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Volvo self driving cars
Volvo self driving cars has announced a pilot project that’ll see 100 Volvo self driving cars take to the roads of Gothenburg, Sweden, as the automaker continues in its efforts to bring a fully autonomous self driving cars to the market.
Volvo self driving cars
Hi it must be a strange feeling to get into a car that can steer and drive to its destination without any aid by a driver. I must be getting old ,because I can’t see for the life in me what these Volvo self driving cars are going to gain.
If that’s what people want why on earth don’t they stick to the driver- less train systems that we see in many countries these days? I would much prefer to sit on a train high up above the busy traffic “Than In Volvo self driving cars”. Significantly, modern technology is good, but it is not perfect. I recently visited France and had to turn off the motorway because it was blocked by an accident, a large truck had toppled over, completely blocking the two lane motorway.
Unfortunately, we had to turn off so I switched on my satellite navigation system, hoping to pick the motorway up further North. I keyed in Calais further North and the sat/nav kindly to me to three junctions South of the junction that I had to turn off on? It then came up with a server problem message, which rendered it useless?.
Results of the Volvo Self-Driving Vehicle ExperimentVolvo self driving cars are already a reality because to advancements in technology. Volvo is one of the automakers that has been experimenting with self-driving vehicles. Since 2014, the Swedish carmaker has been testing autonomous vehicles on public roads in Gothenburg. Impressive results from the experiment are worth talking about. Volvo and the Swedish Transport Administration are working together to test self-driving vehicles. The experiment’s goal is to determine whether self-driving cars can safely share the road with other vehicles.
A fleet of Volvo self driving cars that are equipped with sensors, cameras, and other technology are used in the experiment to traverse the highways. Initially, there were only a few self-driving cars in the trial, but that number has since increased. The self-driving vehicles have been tested in a variety of weather situations and on a variety of roadways, including motorways and city streets.
With the aid of professional drivers who can take over control of the Volvo self driving cars if necessary, the tests have been carried out. Impressive outcomes have come from the experiment. The self-driving vehicles have successfully negotiated the roads, proving its practicality for use on public highways.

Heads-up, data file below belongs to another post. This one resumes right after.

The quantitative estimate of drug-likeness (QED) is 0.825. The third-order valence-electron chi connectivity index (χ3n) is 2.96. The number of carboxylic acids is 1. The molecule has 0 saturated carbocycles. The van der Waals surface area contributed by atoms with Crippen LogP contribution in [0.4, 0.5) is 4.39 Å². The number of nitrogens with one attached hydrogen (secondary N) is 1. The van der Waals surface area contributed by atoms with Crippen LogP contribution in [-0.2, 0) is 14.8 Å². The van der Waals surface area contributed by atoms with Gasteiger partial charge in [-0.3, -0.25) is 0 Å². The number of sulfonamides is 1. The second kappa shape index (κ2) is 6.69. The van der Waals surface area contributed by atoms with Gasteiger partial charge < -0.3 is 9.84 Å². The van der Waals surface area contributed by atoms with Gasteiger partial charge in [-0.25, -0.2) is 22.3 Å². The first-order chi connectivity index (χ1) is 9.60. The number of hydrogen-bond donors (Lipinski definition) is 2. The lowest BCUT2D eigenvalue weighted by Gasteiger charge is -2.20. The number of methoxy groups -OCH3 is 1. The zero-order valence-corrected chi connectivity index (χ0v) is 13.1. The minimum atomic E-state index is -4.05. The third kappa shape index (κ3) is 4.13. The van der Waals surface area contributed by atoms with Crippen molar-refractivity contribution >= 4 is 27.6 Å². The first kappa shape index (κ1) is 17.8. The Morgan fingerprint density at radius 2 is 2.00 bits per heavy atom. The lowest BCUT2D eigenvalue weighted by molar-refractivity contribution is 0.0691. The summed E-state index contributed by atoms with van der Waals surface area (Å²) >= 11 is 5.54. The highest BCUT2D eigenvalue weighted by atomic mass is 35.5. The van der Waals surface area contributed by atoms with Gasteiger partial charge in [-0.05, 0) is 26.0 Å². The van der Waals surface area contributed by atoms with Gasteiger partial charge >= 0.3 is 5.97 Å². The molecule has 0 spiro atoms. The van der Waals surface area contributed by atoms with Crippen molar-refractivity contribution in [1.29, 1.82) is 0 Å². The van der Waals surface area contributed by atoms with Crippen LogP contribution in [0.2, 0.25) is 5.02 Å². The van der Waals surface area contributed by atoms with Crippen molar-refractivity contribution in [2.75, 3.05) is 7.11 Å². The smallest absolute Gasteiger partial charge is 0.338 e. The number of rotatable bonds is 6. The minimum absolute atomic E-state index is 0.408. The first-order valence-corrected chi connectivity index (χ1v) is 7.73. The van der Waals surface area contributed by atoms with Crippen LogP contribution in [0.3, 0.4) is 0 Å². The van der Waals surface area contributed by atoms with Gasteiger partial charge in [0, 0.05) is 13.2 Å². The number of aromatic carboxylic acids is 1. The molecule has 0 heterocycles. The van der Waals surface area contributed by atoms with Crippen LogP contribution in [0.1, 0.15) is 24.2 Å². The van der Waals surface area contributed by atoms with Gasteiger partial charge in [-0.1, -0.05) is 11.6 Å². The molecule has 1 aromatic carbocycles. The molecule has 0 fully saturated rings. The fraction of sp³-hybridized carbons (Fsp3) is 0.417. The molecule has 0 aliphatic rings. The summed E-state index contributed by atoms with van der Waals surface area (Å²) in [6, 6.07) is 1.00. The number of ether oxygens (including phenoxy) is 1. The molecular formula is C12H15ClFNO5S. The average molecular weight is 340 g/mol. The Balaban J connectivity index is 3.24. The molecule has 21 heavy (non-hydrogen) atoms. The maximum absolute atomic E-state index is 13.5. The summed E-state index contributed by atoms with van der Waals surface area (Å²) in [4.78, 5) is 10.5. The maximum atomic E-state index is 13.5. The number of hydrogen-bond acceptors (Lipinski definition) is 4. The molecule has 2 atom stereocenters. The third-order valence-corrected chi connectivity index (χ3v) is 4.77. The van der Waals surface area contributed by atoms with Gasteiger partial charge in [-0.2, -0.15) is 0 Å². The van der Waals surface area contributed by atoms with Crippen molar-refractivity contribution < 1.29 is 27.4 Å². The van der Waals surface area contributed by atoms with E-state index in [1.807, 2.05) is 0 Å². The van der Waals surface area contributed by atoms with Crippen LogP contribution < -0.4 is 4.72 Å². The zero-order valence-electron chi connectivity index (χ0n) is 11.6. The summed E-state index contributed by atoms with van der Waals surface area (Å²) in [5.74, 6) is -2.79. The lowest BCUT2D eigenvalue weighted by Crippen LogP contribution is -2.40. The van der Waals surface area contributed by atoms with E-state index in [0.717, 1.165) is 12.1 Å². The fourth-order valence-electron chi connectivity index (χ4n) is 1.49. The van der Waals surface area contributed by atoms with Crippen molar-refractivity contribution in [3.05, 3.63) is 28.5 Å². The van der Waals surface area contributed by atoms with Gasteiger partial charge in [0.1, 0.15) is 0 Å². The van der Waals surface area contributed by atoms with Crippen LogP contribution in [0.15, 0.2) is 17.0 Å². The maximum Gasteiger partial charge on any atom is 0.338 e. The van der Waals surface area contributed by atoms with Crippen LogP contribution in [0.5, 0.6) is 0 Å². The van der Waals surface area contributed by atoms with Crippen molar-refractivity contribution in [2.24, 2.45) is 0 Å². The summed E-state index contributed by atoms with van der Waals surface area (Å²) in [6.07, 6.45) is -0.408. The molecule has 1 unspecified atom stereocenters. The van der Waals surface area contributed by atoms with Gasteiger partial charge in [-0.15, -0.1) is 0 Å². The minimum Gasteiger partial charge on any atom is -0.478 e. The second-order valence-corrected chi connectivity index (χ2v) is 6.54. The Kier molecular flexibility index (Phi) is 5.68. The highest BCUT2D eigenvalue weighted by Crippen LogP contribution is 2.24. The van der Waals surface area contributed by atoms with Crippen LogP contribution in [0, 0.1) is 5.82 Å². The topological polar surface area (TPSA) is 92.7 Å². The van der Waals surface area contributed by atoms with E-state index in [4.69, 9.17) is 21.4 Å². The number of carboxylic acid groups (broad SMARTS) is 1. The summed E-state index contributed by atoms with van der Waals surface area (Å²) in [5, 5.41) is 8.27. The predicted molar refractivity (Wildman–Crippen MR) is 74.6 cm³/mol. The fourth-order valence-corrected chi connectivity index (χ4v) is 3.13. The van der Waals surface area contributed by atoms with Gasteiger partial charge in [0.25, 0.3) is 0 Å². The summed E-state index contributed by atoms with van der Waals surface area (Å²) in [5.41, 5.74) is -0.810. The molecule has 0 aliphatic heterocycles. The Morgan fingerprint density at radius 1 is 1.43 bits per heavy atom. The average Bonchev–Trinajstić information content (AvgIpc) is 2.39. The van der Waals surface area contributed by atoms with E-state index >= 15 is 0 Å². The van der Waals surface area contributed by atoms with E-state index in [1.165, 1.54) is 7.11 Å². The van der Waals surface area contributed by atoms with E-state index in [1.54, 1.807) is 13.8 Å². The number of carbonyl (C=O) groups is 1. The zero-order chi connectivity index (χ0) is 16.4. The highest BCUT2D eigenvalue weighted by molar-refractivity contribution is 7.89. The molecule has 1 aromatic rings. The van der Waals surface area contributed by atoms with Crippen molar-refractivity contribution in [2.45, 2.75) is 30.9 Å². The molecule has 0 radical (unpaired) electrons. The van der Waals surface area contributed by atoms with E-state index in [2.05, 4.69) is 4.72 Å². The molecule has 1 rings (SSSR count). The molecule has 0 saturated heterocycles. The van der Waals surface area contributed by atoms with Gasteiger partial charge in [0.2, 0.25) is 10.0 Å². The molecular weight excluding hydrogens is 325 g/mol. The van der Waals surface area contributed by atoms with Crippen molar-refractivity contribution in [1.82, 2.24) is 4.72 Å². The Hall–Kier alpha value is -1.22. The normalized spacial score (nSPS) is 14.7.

Volvo self driving cars have demonstrated the ability to recognise other automobiles, pedestrians, and other impediments and steer clear of collisions. The autos can also converse with other vehicles and adhere to traffic regulations.
Yet there have been difficulties with the trial as well.
Lack of laws controlling self-driving cars has been one of the main problems. The experiment has made it clearer how important it is to have rules governing autonomous vehicles on public roads. The general public’s opinion of self-driving automobiles has presented another problem. There is a need for additional education to assist people comprehend the advantages of self-driving cars because many people are still sceptical about them.
Volvo’s experiment with self-driving cars has been a success overall.
The test demonstrated that self-driving vehicles can travel on public roads safely and effectively. The trial has also brought attention to the need for rules governing autonomous vehicles on public roads and for additional education to help people comprehend the advantages of autonomous vehicles.In conclusion, autonomous vehicles are the way of the future. A big step in achieving this vision has been Volvo’s self-driving automobile experiment. Self-driving cars will be a common sight on our roads with additional research and development.
So I have my doubts about the technology used in these cars.
Here is a good snippet from the Popular Mechanics web-site about the strange sensation that their driver experienced when first handling one of these Volvo self driving cars,
“As soon as I hit the small black lane-centre button, I can feel the wheel stiffen in my hands. Suddenly the light bar atop it begins to glow a soft green, signaling that the car has taken over the task of steering. I had already surrendered control of the acceleration and braking to the vehicle’s adaptive cruise control, and now with my feet flat on the floor, I slowly un-wrap my fingers and release the wheel. Sitting in the passenger seat is Jeremy Salinger, who works on General Motors’ semi-autonomous car program. He’s seen the car do this dozens, possibly hundreds, of times, but, if only to reassure me, he states the obvious: “The car is in control now.”… http://www.popularmechanics.com/cars/news/industry/the-12-most-important-questions-about-self-driving-cars-16016418
His final comment is that” it felt like a ghost was driving the car”
See on www.digitaltrends.com